In order to be a legal trust, it must have property. Trust property is separated into income property and principal property. Many times a trust will specify who is to receive the income property and a different set of people will receive the principal income. For joint trusts, when the first spouse passes away, the trust can restrict the surviving spouse's ability to access the principal of the trust and limit him to only using the income during his lifetime. The principal is reserved for the children and to be distributed after the death of the second spouse. This is can be in cases where the trust has income producing property such as rental income or generates interest or dividends.
Without any restrictions, the surviving spouse could use the principal and interest as he or she sees fit. The distinction between interest and principal can get muddled at times. Probate Code Section 16320 through 16375 sets forth the guidance to determine what is principal and what is income.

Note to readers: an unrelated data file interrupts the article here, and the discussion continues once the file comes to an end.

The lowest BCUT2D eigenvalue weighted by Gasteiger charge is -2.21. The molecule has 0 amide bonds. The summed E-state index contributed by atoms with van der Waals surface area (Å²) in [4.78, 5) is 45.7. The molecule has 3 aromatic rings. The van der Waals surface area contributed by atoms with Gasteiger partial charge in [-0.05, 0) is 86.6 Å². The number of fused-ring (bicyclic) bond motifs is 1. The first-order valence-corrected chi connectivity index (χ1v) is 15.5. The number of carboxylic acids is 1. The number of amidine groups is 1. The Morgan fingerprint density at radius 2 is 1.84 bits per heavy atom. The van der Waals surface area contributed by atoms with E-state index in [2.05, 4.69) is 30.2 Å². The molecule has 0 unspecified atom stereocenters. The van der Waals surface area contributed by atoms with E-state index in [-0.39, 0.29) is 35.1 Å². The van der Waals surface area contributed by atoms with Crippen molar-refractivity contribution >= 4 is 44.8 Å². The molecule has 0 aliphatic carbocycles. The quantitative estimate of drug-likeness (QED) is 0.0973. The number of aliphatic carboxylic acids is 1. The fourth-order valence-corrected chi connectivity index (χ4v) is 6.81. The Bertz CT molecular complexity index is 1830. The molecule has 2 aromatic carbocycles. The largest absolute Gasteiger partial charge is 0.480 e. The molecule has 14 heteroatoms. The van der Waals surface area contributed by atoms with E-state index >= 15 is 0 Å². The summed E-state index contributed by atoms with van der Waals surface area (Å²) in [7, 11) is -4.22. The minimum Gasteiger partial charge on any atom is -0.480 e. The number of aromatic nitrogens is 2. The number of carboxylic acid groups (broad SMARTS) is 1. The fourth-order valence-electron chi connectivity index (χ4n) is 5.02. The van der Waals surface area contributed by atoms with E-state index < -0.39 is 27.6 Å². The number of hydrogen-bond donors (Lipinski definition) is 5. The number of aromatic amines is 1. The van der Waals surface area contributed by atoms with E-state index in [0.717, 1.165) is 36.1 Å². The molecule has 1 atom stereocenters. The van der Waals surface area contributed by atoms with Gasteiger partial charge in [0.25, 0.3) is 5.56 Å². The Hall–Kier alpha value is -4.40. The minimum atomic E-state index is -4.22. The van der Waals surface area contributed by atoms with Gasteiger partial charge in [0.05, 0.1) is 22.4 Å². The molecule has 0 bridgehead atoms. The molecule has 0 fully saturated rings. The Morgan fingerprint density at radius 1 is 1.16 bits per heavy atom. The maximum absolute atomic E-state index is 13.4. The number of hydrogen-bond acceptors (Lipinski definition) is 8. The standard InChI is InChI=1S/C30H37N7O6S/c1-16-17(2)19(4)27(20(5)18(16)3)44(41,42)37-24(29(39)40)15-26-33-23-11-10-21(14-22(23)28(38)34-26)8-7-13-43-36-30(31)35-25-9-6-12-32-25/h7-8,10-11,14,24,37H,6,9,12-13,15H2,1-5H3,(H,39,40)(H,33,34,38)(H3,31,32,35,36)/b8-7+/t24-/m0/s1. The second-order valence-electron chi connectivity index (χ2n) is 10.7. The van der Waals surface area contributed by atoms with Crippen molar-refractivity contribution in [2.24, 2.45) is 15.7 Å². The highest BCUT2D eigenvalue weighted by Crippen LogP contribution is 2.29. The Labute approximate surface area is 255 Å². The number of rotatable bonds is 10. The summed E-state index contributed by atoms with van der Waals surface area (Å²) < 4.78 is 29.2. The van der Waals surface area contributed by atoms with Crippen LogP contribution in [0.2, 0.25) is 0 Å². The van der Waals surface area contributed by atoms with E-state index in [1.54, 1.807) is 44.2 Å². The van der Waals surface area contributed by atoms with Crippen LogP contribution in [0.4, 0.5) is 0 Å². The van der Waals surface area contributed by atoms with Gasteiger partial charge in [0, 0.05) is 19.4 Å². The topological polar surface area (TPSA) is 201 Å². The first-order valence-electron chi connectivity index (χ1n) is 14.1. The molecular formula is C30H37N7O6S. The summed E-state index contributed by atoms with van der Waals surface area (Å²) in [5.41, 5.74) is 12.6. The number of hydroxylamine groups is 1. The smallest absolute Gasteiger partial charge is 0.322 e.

Sometimes the difference between income and principal are common sense. A common example is rental property is principal and the rents received is income. Stocks are principal but their dividends are income. Sometimes it is less clear. For example, if stock is sold at a gain, the gain is allocated to principal. It is always best to review the Probate Code to ensure the principal and income are accounted for correctly. As a trustee, it is important to allocate properly between principal and income and who the income and distribution beneficiaries are. As a beneficiary, it is important to know what you are entitled to and your rights as a beneficiary.
Join our mailing list to receive the latest news and updates from our team.
Don't worry, your information will not be shared.
Just two quick steps to make sure you are up to date with the most current information available.